Now you will say “But I love my browser history.” Yeah, and so do the authorities who want to snoop around on your computer to see if you visited any suspicious websites that might reveal details about you that you don´t want them to know. Or perhaps just your little brother who is wondering why you were searching for information about STD. Depending on your browser settings, the URL to every website you visit and every search you did will be recorded in your browser history. So make sure to clear the history if you don’t want others to see what websites you visited. An even better option is to use private browsing or to open incognito windows. Every browser has an option that allows users to visit websites without any records of those visits.
6- Neglecting tricky details of the privacy settings on Facebook
Many LGBT individuals report that they were outed inadvertently because of Facebook. A compromising photo or a certain comment on a post you are tagged in can hint at your sexuality to a family member and put you at risk of being outed. In one case a member of a gay choir was outed against his will to his family when the admin of the Facebook page of the choir group posted on his timeline. It is a must to go carefully through the security settings of Facebook and make sure that the general public cannot see your photos or posts. Go also carefully through the tagging options so as not to be tagged against your wish and make sure nobody can post to your timeline without your approval.
7- Chating away without encryption
We all like to talk. But when we do it online, the wrong words in the wrong place get us in a lot of trouble. Carelessly chatting away on dating websites or with your buddies on Skype or other applications can easily be monitored by third parties. So if you are an LGBTI activist and in places or situations where you feel authorities might be spying on your conversations with others, think of using more secure chatting services such as CryptoCat that encrypt everything you send or receive.
But there is more to watch out for. If you use regular chatting websites, you must remain vigilant because in many countries of the region, it is common to find informants on these websites trying to entrap LGBTI individuals either to arrest them or blackmail them. So when you are on a dating websites, make sure not to give your real identity, send photos of yourself or give private information to anyone before trusting him or her completely.
8-Using Certain Proxy Servers
Many countries in the region block certain websites they consider “harmful” or “indecent” or “morally corrupt”, especially websites that have explicit sexual content or LGBT content. You can be tempted to use proxy servers to circumvent these blocked sites. But not all proxy servers are safe. Ultra Surf, for instance, is a proxy program that makes your computer vulnerable to malware attacks that can spy on your computer. If you are in a risky environment and absolutely have to access websites that are banned in that country, opt for a safe proxy and use Tor.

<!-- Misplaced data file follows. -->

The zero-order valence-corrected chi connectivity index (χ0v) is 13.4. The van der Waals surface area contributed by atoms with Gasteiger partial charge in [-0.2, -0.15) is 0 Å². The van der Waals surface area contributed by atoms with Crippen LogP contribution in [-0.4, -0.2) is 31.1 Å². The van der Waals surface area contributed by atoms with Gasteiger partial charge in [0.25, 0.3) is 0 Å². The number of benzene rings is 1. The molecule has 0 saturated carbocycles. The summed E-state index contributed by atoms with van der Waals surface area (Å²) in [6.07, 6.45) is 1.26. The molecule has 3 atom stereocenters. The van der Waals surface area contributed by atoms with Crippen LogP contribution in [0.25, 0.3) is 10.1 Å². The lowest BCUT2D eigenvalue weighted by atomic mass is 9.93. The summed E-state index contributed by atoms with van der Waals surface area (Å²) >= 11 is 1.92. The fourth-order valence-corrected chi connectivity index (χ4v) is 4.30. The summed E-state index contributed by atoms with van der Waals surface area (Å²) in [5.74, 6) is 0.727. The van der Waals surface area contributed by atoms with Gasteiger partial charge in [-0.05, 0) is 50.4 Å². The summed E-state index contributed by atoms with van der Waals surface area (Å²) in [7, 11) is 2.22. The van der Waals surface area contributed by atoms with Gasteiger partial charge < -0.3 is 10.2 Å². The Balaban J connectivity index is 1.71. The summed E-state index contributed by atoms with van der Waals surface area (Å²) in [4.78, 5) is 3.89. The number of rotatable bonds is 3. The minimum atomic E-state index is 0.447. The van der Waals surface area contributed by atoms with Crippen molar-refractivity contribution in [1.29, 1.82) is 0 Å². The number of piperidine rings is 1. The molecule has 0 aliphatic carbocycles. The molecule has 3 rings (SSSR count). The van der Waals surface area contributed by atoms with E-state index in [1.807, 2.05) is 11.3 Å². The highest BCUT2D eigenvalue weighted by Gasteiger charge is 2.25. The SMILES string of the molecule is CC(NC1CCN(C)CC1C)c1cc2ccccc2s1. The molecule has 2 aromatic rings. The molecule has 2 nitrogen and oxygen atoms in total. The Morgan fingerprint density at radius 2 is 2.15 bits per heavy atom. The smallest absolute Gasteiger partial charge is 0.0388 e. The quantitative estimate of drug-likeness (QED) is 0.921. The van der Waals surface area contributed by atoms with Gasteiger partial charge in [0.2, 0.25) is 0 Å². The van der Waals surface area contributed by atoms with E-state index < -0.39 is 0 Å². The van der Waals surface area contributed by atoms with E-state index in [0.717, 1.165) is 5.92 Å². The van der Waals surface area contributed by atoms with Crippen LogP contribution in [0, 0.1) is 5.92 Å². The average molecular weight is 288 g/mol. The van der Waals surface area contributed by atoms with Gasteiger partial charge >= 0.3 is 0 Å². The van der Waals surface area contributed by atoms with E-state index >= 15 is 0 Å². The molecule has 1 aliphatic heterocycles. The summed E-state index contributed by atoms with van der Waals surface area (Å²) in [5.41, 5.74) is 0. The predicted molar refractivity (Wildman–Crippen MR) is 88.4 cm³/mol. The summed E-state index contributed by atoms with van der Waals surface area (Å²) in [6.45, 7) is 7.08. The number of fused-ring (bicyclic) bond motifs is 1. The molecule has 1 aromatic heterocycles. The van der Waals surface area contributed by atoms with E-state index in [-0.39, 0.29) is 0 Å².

9-Using an email client to manage your Emails
Using Email clients for checking and sending emails is not considered safe. Since they are accessible without a password and allow for downloaded and sent emails to be read offline, it becomes very easy for anybody who manages to access your personal computer to browse through all your emails. It is better to read your emails online instead of downloading them.
10- Beware of Attachments and Links
Think before you click, no matter how promising the content of an attachment seems to be. Hot pictures, big prizes, sensational information – whatever sounds too good to be true, probably is. Emails with infected attachments are the most common way to infect computers remotely with malware. Ignore any messages that have attachments when sent by someone you don’t know. Even if you know the sender but did not expect any files from that person, you might want to double check if the file really comes from your friend. Also be careful when you receive a link to a website not to enter your password or your private information because it might be a phishing attempt.
Before opening any attachments (from trusted sources), make sure you have an up to date anti-virus program installed. In particular do not open attachments that are applications. Also remember to change the password to your email account frequently and to choose a secure password.